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For Thailand, the year 2006 was full of activities related to the preservation and reinvention of traditions. The occasion of the 60th anniversary of the accession to the throne of His Majesty King Bhumibol Adulyadej was marked by a veritable patriotic fervor among the citizenry. Portraits of the Monarch were accompanied by a sea of yellow as Thais donned clothes in the color of the King’s day of birth. There were fabulous light-and-sound extravaganzas and a Royal Barges procession to mark the joyous event as royalty from around the world attended. These pageants re-enacted a wide range of cultural activities that interwove and cultivated concepts of nationhood and Thai-ness (khwampenthai). Their goal was to fortify the notion of stability and security through the spectacular promotion of Nation, Religion, and Monarchy – the three pillars of nation state ideology in Thailand. By their symbolic affirmation of these beliefs, Thai people are expected to experience their affirmation of national identity.
Nationalist discourse has been generated to establish
the concept of a collective imagination, to distinguish the “national
self” from the “national others.” In Thailand, the national discourse
has been designed to foster notions of the “right” and the “good” and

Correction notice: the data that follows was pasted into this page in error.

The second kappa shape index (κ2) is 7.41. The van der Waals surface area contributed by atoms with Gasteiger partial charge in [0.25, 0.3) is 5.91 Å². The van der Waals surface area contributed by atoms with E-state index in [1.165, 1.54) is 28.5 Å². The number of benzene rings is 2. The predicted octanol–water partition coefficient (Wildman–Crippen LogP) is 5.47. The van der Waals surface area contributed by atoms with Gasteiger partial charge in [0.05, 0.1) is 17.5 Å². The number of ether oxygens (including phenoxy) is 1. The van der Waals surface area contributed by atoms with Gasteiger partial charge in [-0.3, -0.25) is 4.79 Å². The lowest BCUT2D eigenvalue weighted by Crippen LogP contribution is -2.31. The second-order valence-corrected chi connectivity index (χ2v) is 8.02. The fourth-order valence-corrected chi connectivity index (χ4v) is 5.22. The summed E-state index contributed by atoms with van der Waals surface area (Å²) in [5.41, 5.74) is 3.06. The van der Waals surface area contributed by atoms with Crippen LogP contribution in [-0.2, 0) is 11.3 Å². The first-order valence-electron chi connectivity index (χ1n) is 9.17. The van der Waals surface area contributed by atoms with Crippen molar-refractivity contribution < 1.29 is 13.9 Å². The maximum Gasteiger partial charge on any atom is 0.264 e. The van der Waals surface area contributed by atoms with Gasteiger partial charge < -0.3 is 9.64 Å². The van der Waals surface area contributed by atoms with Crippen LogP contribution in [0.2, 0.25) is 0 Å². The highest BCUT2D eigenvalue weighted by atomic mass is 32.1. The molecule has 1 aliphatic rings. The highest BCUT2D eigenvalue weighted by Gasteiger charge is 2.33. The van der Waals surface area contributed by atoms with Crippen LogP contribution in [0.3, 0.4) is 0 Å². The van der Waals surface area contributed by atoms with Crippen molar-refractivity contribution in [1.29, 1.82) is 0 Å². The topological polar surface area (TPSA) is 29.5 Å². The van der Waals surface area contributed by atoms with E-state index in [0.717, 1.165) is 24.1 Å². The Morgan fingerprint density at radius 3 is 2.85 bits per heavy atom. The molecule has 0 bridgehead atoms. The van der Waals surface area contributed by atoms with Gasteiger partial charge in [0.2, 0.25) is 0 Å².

to perpetuate the rich and revered traditions that have been passed
down from ancestors. Culture (watthanatham) has always been seen as
a distinctive characteristic of Thailand, essential to the stability
and integrity of the nation. The Phibun Phibunsongkram government (1938-1944,
1948-1957) inaugurated many ambitious projects to disseminate and reiterate
Thai culture through influences from Europe and Japan. The Ministry
of Culture (active 1952–1958) was founded with the mission to promote
Thai identity through the encouragement of etiquette, art, music, performance
and fashion. Culture and art were seen as tools to promote nationalistic
and modern ideas. In 1979, the National Culture Commission was established
to oversee the preservation and promotion of Thai culture. The National
Identity Board and its Subcommittee for the Propagation of Thai Identity
also sponsor countless programs, publications, and events intended to
provide examples of culture for Thais to follow. In 2002, the Ministry
of Culture was re-established by the government to promote and propagate
Thai culture to serve the public.
In addition to promoting the creation of public monuments in the 1930s and 40s, the Department of Fine Arts, under director Luang Wichitwathakarn (1898–1962), sought to inculcate national consciousness through the development of art curricula and art contests. Desire for a unified Thai character and sentiment was stressed by Silpa Bhirasri, formerly Corrado Feroci (1892-1962), an Italian sculptor who settled in Thailand in the late 1920s and became known as “the father of modern Thai art.” Modern art was created using symbols of the Thai nation. This is a type of consensus art, a stylistically formulaic art, using traditional subject matter, screened by official committees, and disseminated in the form of public monuments. In sculptures by Silpa Bhirasri, Piman Moolpramuk, Sitthidet Saenghiran and Sawang Songmangmi, subject matter is generally portrayed in an academic style that strives for verisimilitude and technical virtuosity. Heroic realism, particularly as immortalized in the monuments and portraits of national heroes, was essential to the glorification of nationhood and national identity in Thailand. Heroes and heroines from the past personify the deep love of nation and desire for national security. This mode of realism served as a crucial part of cultural engineering in the development of Thai tradition.